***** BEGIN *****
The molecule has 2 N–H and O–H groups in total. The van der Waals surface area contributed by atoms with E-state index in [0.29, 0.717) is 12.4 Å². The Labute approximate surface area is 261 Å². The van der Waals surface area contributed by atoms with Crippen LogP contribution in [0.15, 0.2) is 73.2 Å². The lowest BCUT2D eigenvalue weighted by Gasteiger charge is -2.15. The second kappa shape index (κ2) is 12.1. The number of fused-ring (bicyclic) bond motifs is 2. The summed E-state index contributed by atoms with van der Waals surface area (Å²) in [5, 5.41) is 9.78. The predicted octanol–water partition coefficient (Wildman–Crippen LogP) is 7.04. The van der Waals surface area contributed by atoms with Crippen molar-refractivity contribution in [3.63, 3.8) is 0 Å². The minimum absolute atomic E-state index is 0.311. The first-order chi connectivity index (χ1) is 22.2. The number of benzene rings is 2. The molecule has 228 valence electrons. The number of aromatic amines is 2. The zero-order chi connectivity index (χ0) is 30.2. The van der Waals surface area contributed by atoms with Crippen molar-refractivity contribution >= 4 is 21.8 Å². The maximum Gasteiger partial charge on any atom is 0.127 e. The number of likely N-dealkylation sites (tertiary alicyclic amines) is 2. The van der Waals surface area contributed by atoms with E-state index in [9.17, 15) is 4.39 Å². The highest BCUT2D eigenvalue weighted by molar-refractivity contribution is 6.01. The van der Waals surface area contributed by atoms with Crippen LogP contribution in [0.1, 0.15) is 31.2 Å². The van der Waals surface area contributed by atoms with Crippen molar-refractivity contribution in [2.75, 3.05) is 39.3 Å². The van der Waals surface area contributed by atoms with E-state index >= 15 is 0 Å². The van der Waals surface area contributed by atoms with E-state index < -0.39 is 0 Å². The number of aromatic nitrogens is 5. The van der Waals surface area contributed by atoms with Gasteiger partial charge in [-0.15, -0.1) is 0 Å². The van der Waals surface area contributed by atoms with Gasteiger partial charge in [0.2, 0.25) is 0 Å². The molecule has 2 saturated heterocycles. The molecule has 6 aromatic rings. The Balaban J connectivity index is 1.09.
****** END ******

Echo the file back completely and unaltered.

The molecule has 2 N–H and O–H groups in total. The van der Waals surface area contributed by atoms with E-state index in [0.29, 0.717) is 12.4 Å². The Labute approximate surface area is 261 Å². The van der Waals surface area contributed by atoms with Crippen LogP contribution in [0.15, 0.2) is 73.2 Å². The lowest BCUT2D eigenvalue weighted by Gasteiger charge is -2.15. The second kappa shape index (κ2) is 12.1. The number of fused-ring (bicyclic) bond motifs is 2. The summed E-state index contributed by atoms with van der Waals surface area (Å²) in [5, 5.41) is 9.78. The predicted octanol–water partition coefficient (Wildman–Crippen LogP) is 7.04. The van der Waals surface area contributed by atoms with Crippen molar-refractivity contribution in [3.63, 3.8) is 0 Å². The minimum absolute atomic E-state index is 0.311. The first-order chi connectivity index (χ1) is 22.2. The number of benzene rings is 2. The molecule has 228 valence electrons. The number of aromatic amines is 2. The zero-order chi connectivity index (χ0) is 30.2. The van der Waals surface area contributed by atoms with Crippen molar-refractivity contribution >= 4 is 21.8 Å². The maximum Gasteiger partial charge on any atom is 0.127 e. The number of likely N-dealkylation sites (tertiary alicyclic amines) is 2. The van der Waals surface area contributed by atoms with E-state index in [9.17, 15) is 4.39 Å². The highest BCUT2D eigenvalue weighted by molar-refractivity contribution is 6.01. The van der Waals surface area contributed by atoms with Crippen LogP contribution in [0.1, 0.15) is 31.2 Å². The van der Waals surface area contributed by atoms with Crippen molar-refractivity contribution in [2.75, 3.05) is 39.3 Å². The van der Waals surface area contributed by atoms with E-state index >= 15 is 0 Å². The van der Waals surface area contributed by atoms with E-state index < -0.39 is 0 Å². The number of aromatic nitrogens is 5. The van der Waals surface area contributed by atoms with Gasteiger partial charge in [-0.15, -0.1) is 0 Å². The van der Waals surface area contributed by atoms with Gasteiger partial charge in [0.2, 0.25) is 0 Å². The molecule has 2 saturated heterocycles. The molecule has 6 aromatic rings. The Balaban J connectivity index is 1.09.